White is for Witching

Helen Oyeyemi
White is for Witching Cover

White is for Witching


I am not into literary novels. For that reason alone, I probably should have avoided this book. "White is for Witching" is a very literary read, which translates into beautifully written but meandering, lacking in plot, and full of characters who aren't necessarily interesting or sympathetic. In fact, the most sympathetic characters are the minor characters.

The story (such as it is) follows Miri and her twin brother, Elliot, who are mourning after the death of their mother, Lily. Miri, who had pica to begin with, totally loses it after her mother's death and basically starves herself stupid. Very stupid. Not stupid enough to keep her out of Cambridge (?!?!), but stupid nonetheless. I suppose the book could be seen as chronicle of a mentally unbalanced woman killing herself through starvation and dragging loved ones down with her. It's not a very pleasant arc, and the inciting incident isn't quite satisfactory, but again, it's literary fiction. Things don't apparently have to make sense here. They often don't.

A folk tale appears many times in the story and I suspect WifW is supposed to be a re-imagining of the folk tale, but it doesn't work as that for me quite. In the folk tale a soucouyant is stealing the life force of young people. In the end, a brave girl banishes the soucouyant by rubbing salt and pepper on her skin (which she steps out of at night like a day dress). In WifW it's never even clear who the soucouyant is, which is a point even made in one of the chapter titles. In my reading the house (or the goodlady, who I think is the soul of the house) is the most likely candidate, though Miri is certainly also a candidate. Ore (who tells the story) makes a comment about her story mostly being about the end of the soucouyant. I suppose this could also be a story about the beginning of the soucouyant, though even there it's not quite right because the house starts collecting people long before Miri's around. It's not really clear why, or at what point the house changes from a benign run-of-the-mill house to a rather more sinister eat 'em up house, but there it is: we're dealing with the end of the soucouyant, not the beginning.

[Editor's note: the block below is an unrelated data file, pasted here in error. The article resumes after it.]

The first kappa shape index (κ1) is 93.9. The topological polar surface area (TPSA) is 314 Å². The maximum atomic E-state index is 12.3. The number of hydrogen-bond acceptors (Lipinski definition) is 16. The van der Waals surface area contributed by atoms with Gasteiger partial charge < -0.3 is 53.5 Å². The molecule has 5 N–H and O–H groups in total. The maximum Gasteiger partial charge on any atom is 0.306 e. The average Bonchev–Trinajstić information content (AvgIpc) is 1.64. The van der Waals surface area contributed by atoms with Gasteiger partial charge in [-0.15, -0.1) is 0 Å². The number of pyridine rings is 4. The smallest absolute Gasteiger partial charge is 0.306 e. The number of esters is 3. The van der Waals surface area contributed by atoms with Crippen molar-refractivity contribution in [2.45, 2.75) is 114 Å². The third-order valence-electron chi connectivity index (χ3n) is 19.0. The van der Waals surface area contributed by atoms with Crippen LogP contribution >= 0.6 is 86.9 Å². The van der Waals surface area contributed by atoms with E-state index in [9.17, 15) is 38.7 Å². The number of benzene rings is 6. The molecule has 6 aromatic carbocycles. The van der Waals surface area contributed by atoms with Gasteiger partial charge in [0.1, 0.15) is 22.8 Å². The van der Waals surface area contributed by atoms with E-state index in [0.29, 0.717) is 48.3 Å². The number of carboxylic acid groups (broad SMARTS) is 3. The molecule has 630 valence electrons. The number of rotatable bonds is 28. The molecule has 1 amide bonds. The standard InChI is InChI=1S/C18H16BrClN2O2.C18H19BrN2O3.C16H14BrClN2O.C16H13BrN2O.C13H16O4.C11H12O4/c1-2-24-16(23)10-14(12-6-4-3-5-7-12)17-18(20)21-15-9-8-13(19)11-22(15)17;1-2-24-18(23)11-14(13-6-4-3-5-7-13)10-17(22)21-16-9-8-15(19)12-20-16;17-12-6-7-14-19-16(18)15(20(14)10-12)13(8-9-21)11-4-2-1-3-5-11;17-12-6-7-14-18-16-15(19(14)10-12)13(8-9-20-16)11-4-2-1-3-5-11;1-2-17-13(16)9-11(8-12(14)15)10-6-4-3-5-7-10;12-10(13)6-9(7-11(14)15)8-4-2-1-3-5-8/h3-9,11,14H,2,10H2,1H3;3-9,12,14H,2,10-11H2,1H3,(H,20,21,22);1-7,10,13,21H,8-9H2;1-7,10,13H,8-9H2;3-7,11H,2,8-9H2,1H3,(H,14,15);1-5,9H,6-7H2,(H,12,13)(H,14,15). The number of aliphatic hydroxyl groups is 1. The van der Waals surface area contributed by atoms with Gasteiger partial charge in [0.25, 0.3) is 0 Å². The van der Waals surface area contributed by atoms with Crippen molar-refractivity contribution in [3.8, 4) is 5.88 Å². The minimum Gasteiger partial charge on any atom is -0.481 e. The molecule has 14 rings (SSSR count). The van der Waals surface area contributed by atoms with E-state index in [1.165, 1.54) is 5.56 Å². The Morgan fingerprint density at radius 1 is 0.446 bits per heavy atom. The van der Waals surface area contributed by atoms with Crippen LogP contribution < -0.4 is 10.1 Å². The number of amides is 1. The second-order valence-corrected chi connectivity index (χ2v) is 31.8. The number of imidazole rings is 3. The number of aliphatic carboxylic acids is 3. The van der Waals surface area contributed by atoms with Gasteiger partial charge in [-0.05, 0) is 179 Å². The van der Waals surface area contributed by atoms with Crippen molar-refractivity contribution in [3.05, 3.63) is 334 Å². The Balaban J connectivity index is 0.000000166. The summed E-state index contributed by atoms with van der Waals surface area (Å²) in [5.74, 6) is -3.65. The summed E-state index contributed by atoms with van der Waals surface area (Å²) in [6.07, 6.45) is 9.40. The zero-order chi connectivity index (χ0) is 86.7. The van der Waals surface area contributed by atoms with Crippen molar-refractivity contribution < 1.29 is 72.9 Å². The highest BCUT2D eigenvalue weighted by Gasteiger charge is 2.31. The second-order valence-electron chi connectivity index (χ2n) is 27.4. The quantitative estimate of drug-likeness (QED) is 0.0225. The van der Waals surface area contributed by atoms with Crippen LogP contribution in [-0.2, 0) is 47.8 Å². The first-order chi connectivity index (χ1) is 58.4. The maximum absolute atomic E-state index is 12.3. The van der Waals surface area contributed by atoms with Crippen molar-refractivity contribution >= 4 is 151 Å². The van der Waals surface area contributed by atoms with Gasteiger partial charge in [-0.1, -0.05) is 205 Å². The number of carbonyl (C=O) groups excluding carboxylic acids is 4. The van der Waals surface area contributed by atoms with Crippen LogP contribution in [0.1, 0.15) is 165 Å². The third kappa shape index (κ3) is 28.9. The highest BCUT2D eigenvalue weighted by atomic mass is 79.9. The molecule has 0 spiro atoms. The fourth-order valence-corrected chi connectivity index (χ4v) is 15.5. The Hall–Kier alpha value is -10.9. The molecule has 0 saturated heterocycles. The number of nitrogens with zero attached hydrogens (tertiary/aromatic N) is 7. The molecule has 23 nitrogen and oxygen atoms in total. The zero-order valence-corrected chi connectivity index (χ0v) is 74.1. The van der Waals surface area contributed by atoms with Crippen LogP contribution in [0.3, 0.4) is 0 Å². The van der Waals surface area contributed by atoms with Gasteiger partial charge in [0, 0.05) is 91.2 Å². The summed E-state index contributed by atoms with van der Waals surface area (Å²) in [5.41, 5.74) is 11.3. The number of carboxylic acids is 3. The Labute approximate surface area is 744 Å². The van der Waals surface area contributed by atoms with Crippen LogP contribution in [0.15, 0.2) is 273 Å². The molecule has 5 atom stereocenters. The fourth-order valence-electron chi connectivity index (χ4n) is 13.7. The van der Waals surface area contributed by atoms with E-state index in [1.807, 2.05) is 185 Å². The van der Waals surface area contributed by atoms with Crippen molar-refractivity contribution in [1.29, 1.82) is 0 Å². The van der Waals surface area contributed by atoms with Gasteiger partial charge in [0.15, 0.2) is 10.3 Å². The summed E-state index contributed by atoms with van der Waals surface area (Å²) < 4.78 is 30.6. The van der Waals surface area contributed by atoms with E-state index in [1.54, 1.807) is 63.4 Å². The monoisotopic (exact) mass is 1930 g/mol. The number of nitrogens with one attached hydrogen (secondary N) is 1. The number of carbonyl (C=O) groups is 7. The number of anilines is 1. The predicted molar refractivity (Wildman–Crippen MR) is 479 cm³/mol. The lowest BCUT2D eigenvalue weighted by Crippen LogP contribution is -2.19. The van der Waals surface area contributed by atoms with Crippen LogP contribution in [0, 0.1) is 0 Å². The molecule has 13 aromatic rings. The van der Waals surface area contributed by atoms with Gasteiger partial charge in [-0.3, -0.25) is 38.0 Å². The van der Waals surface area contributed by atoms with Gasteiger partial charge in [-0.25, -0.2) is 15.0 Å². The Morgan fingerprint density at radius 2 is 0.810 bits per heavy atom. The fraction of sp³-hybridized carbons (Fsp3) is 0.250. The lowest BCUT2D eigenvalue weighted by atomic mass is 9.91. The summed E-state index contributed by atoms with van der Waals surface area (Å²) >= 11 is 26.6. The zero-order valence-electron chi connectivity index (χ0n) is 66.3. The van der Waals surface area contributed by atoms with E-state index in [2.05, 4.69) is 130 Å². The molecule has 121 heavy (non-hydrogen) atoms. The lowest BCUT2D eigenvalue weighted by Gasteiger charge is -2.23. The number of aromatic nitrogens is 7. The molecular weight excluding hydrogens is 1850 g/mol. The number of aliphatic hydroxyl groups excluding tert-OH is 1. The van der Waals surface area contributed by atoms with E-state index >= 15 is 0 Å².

I also wasn't pleased with the dangling threads all through the book. Yes, I know it's far more realistic to have things that are never resolved, but in a book I don't expect half the book to be scenes that deal with something or someone that is so peripheral to the plot they might as well not be there. There most glaring to me were the multitude of subplots revolving around immigrants. The Silver/Dufresne family members are very WASP-ish and yet surrounded by immigrants, both legal and illegal, from all corners. The Silvers are very sympathetic toward immigrants, but the house they live in isn't. In fact, the house works hard to get rid of everyone except the Silver women, apparently seeing even brothers and husbands in the same light as the Kosovan refugees are seen by society at large. I wonder if the author was trying for an allegory here, but it's not one that works for me.

I don't know. It's a book that I think is trying to get me to think about it, but the characters and plot aren't compelling enough for me to really invest in.